Office Watch

Office 2013

Office Mobile / iPad

Office 2010

Office 2007

Office 2003

Office XP

Office for Mere Mortals



Buying Office

Office 365


Office News Wire

Join us!

Our Ebooks

Mobile | PDA



Command Finder

Microsoft Office Bookshop



Font embedding problems in Office

Just because Office lets you embed a font doesn’t mean it will work.

View this page on the new web site - click here

by Office Watch

Bookmark and Share

  | Mobile | click for more article services     

View this page on the new web site - click here

Word and PowerPoint have options to embed a font into the document, so why doesn’t it work?

In theory you can select the ‘Embed fonts’ option for a document and all the necessary fonts will be included in the document. That means the fonts will appear, as the maker intended, when opened on another computer even if it doesn’t have that font installed.

But it doesn’t always work that way. Open the document on another computer and some totally different font appears. In some cases, with symbol fonts, some totally different symbol shows up.

It’s not a strictly a bug in Office, even though it looks and quacks like a mallardian bug. Office is behaving correctly, however there’s no warning or indication that font embedding won’t work.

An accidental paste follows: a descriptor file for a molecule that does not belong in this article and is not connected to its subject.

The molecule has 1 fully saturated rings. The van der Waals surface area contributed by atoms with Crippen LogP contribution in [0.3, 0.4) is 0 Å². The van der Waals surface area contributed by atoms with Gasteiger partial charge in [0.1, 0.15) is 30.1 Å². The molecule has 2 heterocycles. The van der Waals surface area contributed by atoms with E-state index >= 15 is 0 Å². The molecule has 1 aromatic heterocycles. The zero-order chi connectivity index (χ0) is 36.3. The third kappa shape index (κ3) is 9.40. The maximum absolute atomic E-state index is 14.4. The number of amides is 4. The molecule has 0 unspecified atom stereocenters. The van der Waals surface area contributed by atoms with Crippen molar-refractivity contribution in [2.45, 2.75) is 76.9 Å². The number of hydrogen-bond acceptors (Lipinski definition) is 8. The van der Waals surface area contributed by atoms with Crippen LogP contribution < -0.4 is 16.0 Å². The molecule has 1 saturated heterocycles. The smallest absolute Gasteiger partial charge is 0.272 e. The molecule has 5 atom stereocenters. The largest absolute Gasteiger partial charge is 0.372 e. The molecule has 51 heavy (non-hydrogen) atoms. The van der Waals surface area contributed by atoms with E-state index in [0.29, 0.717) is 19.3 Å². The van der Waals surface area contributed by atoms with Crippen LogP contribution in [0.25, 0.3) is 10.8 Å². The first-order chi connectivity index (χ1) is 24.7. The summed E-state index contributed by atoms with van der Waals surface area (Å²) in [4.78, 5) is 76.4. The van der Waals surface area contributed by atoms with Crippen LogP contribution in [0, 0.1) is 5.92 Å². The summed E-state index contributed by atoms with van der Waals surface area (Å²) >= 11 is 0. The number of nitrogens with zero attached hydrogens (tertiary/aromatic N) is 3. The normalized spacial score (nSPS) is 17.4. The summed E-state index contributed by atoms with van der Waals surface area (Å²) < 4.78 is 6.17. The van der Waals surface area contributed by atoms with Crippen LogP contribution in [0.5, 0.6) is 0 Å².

The problem is licensing. Any font that you buy has limitations on its use and one of the limits is embedding a font. Most purchased fonts don’t let you embed them into documents.

Office obeys that font restriction but Microsoft has NO warning that when trying to embed a restricted font.

You might think there would be a warning under the ‘Prepare for Sharing’ checks available to test documents before they are sent out. Bad luck, there’s nothing in Office 2007 or Office 2010.

Office 2007 - Prepare menu image from Font embedding problems in Office at

Office - Prepare for Sharing options image from Font embedding problems in Office at

Similarly the Check Compatibility or Check Accessibility tools don’t warn about this most basic of compatibility issues.

Know thy font

The only way you can stop this problem is by knowing the license rules for any font you use in a document.

The fonts that come with Windows and Office can be embedded. For other fonts you buy or get from the Internet you should check before using in a document you’re going to send out.

Generally speaking, purchased fonts have embedding restrictions while free fonts from various web sites do not.

Go to Control Panel | Fonts, choose the font, right-click to choose Properties then go to the Details tab:

Font Properties - Restricted font example image from Font embedding problems in Office at

If it says ‘Restricted’ under Font embeddability then Office won’t embed the font into a document, regardless of the setting and lack of warnings.

Font embeddability settings ‘Editable’ or ‘Installable’ mean you can embed the font into Office documents.

In Windows 7 you can see the Font embeddability status of all fonts in a list. Go to Control Panel | Fonts then switch to Details view. Way over on the right should be a ‘Font Embeddability’ column; if necessary, right-click on the column headings to make it display.